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Formula One racing mourns Tom Walkinshaw 13 Dec 2010

Tom Walkinshaw (GBR) Orange Arrows Team Principal. Formula One World Championship, Rd6, Austrian Grand Prix, A1-Ring, Austria. 12 May 2002. L-R: Ross Brawn (GBR) TWR Jaguar Technical Director and Tom Walkinshaw (GBR), TWR Jaguar Team Owner. World Sports Prototype Championship, Suzuka, Japan, 8 April 1990. Michael Schumacher (GER) Benetton with Tom Walkinshaw (GBR) Benetton and Pat Symonds (GBR) Benetton. Japanese Grand Prix, Suzuka, Japan, 6 November 1994. Tom Walkinshaw (GBR) Arrows Boss with Damon Hill (GBR) Arrows Formula One World Championship, Italian Grand Prix, Rd13, Monza, Italy, 7 September 1997. L-R: Tom Walkinshaw (GBR) and Mark Skaife (Aust) HRT Commodore. Australian V8 Supercars, Rd6, Bigpond 400 Queensland Raceway, Ipswich, Australia, 22-23 July 2006.

Former Formula One team owner and racing driver Tom Walkinshaw passed away over the weekend. Walkinshaw, who had been battling cancer, was 64 years-old.

During the course of a lengthy motorsport career, the Scot enjoyed spells running the Benetton, Ligier and Arrows F1 teams, although he is arguably best remembered for the success of his TWR operation in various touring and sports cars series.

Like many team bosses Walkinshaw started out in the cockpit, racing in Formula Ford, Formula Three and touring cars. As well as winning the 1969 Scottish Formula Ford championship, he took his class title in the British Touring Cars series in 1974 for Ford.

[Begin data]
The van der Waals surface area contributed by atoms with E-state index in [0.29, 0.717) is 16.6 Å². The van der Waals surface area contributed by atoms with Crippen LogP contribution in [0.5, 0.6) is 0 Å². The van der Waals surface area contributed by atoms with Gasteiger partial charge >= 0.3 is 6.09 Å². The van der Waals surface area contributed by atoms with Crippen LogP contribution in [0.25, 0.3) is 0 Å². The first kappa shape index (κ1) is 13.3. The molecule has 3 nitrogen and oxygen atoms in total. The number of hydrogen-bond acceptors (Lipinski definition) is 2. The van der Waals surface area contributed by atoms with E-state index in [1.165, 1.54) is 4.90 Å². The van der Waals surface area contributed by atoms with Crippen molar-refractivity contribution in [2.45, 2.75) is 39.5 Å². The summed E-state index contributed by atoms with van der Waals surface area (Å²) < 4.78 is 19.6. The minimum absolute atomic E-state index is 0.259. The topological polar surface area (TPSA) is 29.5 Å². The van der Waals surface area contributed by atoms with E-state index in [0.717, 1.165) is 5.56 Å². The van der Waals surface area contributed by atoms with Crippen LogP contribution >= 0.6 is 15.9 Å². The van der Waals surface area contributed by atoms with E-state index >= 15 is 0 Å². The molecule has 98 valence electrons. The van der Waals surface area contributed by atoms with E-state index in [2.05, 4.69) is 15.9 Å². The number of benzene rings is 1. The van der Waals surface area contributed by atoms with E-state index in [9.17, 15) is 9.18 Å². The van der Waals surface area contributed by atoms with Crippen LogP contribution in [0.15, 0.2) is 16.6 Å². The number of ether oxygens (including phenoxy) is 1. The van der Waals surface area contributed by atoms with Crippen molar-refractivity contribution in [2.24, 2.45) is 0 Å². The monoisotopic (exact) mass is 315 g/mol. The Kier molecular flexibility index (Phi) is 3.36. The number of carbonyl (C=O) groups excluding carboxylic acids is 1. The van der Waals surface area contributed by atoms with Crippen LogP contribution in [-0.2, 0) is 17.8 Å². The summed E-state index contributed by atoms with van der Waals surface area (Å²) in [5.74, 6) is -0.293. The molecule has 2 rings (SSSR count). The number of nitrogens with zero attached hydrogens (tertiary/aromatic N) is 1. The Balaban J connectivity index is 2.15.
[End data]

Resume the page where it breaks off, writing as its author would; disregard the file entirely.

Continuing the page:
Two years later he became a team owner, setting up TWR. From the mid 1970s to the early 1980s, the team focused its attentions on touring cars and won the British championship in 1980 and 1981 in a Mazda RX7 for Win Percy. In 1984 he scored a European touring car title for Jaguar and the manufacturer charged Walkinshaw with returning the marque to sports car racing - a commission which led TWR to build the legendary TWR Jaguar Group C cars, which would go on to win three world sports car titles and Le Mans in 1988 and 1990.

The next logical step for Walkinshaw was Formula One racing and in 1991 he joined Benetton as the team’s engineering director. He brought Ross Brawn, who had been TWR’s sportscar designer, with him and thus set in motion the team’s journey to the world-championship winning success it would enjoy with Michael Schumacher in 1994 and '95.

After some controversy at Benetton following speculation over technical irregularities, Walkinshaw moved to Ligier in 1995. His spell at the French team, however, was brief and at the start of the next season he bought a majority stake in Arrows.

In 1997 he signed reigning world champion Damon Hill and ensured his team was one of the first to use Bridgestone tyres. Both moves almost paid off spectacularly when Hill came very close to winning the 1997 Hungarian Grand Prix. Although he lost the lead to Jacques Villeneuve because of a technical problem, the Briton eventually finished third. It was a notable achievement for the team, who had last finished on the podium at the 1989 United States Grand Prix, courtesy of Eddie Cheever.

By 2002, however, financial issues saw both Arrows and TWR go into liquidation. Although Walkinshaw’s Formula One dream was over, he stayed involved in motorsport, running a team in the Australian V8 supercar series. He attended several F1 races in recent years, and was amongst the famous faces at this year’s Monaco Grand Prix.